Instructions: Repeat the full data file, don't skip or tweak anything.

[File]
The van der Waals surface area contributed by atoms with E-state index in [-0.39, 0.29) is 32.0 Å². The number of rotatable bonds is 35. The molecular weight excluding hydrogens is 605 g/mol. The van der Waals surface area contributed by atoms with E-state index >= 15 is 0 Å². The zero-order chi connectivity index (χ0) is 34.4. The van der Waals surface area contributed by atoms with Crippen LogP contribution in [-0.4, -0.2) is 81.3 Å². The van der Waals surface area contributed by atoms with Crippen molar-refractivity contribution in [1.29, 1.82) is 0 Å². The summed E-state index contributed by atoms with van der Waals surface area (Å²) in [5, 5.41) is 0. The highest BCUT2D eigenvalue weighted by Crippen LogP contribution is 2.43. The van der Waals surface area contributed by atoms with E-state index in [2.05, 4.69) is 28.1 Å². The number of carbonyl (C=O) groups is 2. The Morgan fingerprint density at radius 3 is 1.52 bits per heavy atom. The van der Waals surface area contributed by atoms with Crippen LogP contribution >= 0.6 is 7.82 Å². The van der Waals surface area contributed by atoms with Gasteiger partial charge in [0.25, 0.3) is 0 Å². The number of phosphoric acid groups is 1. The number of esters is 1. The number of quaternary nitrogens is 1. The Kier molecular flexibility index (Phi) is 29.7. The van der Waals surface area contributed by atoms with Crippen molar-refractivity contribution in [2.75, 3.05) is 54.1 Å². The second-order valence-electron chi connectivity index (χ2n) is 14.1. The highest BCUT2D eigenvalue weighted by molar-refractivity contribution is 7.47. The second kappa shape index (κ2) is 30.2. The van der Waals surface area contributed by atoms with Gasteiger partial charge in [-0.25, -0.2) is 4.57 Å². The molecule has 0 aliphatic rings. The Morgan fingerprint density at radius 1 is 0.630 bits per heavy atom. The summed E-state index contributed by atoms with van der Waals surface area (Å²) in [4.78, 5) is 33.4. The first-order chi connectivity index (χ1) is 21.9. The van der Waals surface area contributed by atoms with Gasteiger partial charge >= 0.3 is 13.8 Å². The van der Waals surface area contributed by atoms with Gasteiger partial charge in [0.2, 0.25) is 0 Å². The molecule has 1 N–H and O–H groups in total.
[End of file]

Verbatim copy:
The van der Waals surface area contributed by atoms with E-state index in [-0.39, 0.29) is 32.0 Å². The number of rotatable bonds is 35. The molecular weight excluding hydrogens is 605 g/mol. The van der Waals surface area contributed by atoms with E-state index >= 15 is 0 Å². The zero-order chi connectivity index (χ0) is 34.4. The van der Waals surface area contributed by atoms with Crippen LogP contribution in [-0.4, -0.2) is 81.3 Å². The van der Waals surface area contributed by atoms with Crippen molar-refractivity contribution in [1.29, 1.82) is 0 Å². The summed E-state index contributed by atoms with van der Waals surface area (Å²) in [5, 5.41) is 0. The highest BCUT2D eigenvalue weighted by Crippen LogP contribution is 2.43. The van der Waals surface area contributed by atoms with E-state index in [2.05, 4.69) is 28.1 Å². The number of carbonyl (C=O) groups is 2. The Morgan fingerprint density at radius 3 is 1.52 bits per heavy atom. The van der Waals surface area contributed by atoms with Crippen LogP contribution >= 0.6 is 7.82 Å². The van der Waals surface area contributed by atoms with Gasteiger partial charge in [0.25, 0.3) is 0 Å². The number of phosphoric acid groups is 1. The number of esters is 1. The number of quaternary nitrogens is 1. The Kier molecular flexibility index (Phi) is 29.7. The van der Waals surface area contributed by atoms with Crippen molar-refractivity contribution in [2.75, 3.05) is 54.1 Å². The second-order valence-electron chi connectivity index (χ2n) is 14.1. The highest BCUT2D eigenvalue weighted by molar-refractivity contribution is 7.47. The second kappa shape index (κ2) is 30.2. The van der Waals surface area contributed by atoms with Gasteiger partial charge in [-0.25, -0.2) is 4.57 Å². The molecule has 0 aliphatic rings. The Morgan fingerprint density at radius 1 is 0.630 bits per heavy atom. The summed E-state index contributed by atoms with van der Waals surface area (Å²) in [4.78, 5) is 33.4. The first-order chi connectivity index (χ1) is 21.9. The van der Waals surface area contributed by atoms with Gasteiger partial charge >= 0.3 is 13.8 Å². The van der Waals surface area contributed by atoms with Gasteiger partial charge in [0.2, 0.25) is 0 Å². The molecule has 1 N–H and O–H groups in total.